WTF is the city doing trying to develop industrial property in a community where the majority of residents are parties to class action lawsuits because their families and neighbors are dying of cancer attributed to environmental pollution the city is doing nothing to buy them out or remedy the pollution?

An attorney present that represents many of the residents,  Peter W. Macuga II, shown to the right, sited the extremely high levels of Sulfer Dioxide that are emitted from the LG&E plant, as well as the Superfund Site that sits at the end of Lee's Lane that the city hasn't cleaned up. At more than one point during the meeting, C. Bruce Traughber, the Director of the Development Department, got in a heated exchange with Macuga. Traughber was very unprofessional and disrespectful, even patronizing Macuga by cutting him off with "Counselor, we appreciate your closing arguments."

Let me just list some of the other bat-shit crazy, ridiculous things that Traughber said that will assure that he will not have his current job in any future mayoral administration in our city:

1)  "We're here because we're running out of flat land in Louisville." - C. Bruce Traughber
Confucius say when tricking cow to give you milk, remember to stay in calf costume. In other words, try to at least pretend like you give a shit ABOUT THE PEOPLE and not just the land they live on.

2) "You (Macuga) understand that LG&E isn't in Rubbertown?" - C. Bruce Traughber
Well, technically, no, it's not. Because you guys drew the maps so that it wouldn't be, no doubt hoping you could avoid the awkward pollution/ cancer discussion, and definitely the discussion of the proposed LG&E ash pond. See picture to the right as Scott Page, a consultant with Interface Studio, shows us the boundary that you guys told them to pull out of their asses.

3) "Black smoke is not an indication of air toxins."- C. Bruce Traughber
Um, wow. Dude has a future with BP.

4) "This was conceived as an economic development study and not an environmental study."- C. Bruce Traughber
Okay, we're  not stupid. The mystery is why would you guys dream up the idea of having an economic development study completed- before the existing environmental concerns were addressed?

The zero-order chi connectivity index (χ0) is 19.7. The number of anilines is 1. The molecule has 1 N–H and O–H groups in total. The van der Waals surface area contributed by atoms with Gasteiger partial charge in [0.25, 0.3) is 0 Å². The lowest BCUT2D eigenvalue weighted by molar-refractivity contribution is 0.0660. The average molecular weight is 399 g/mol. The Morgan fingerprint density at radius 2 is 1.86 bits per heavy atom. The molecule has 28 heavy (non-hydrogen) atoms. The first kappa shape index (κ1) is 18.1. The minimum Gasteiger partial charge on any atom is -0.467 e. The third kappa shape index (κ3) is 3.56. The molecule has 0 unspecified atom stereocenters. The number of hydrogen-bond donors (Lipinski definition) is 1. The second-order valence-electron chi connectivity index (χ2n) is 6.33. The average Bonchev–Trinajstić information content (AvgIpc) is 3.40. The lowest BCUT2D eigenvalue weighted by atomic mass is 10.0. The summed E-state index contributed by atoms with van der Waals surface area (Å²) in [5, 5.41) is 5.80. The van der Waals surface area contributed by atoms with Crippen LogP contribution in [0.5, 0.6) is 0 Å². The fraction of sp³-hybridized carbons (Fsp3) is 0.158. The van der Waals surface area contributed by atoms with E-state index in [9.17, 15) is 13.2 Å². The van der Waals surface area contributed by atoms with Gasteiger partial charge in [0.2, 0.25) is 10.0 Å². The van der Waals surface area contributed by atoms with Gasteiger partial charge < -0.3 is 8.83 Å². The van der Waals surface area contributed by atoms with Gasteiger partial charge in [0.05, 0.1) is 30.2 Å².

5) "The study was conducted on behalf of the Development Department, Greater Louisville, Inc, and a couple of the chemical companies located in the area that helped fund the study."- C. Bruce Traughber 
The study was not inclusive of the residents, an indication that they are irrelevant in the eye of the incumbent Louisville Metro Government. Also, a discrepancy I'm not sure on, the CJ reported Tuesday that "the metro chamber of commerce" also contributed.

At one point the presenters clarified that this was only the beginning steps of the process, but then it was revealed by Page that this was the final meeting. Most meeting attendees were somewhat dumbfounded how that could be. Page had said to the Courier-Journal on Tuesday, "We are just sharing ideas at this point, There is nothing that has been finalized." He had also indicated a time line of a few months to wrap up the plan.  LINK. Since Mayor Abramson will still be in office when the plan is completed, there's really no accountability for whether tonight's feedback would be included in the plan.

When grilled, Traughber estimated it would take $150,000-$175,000 to relocate each family if that option was considered, which to him seemed to be an impossible feat. He explained how the airport neighborhood was bought out using mostly federal money, while FEMA money was used to buy out Minor Lane Heights, and there simply wasn't federal money available to buy out a community that was polluted.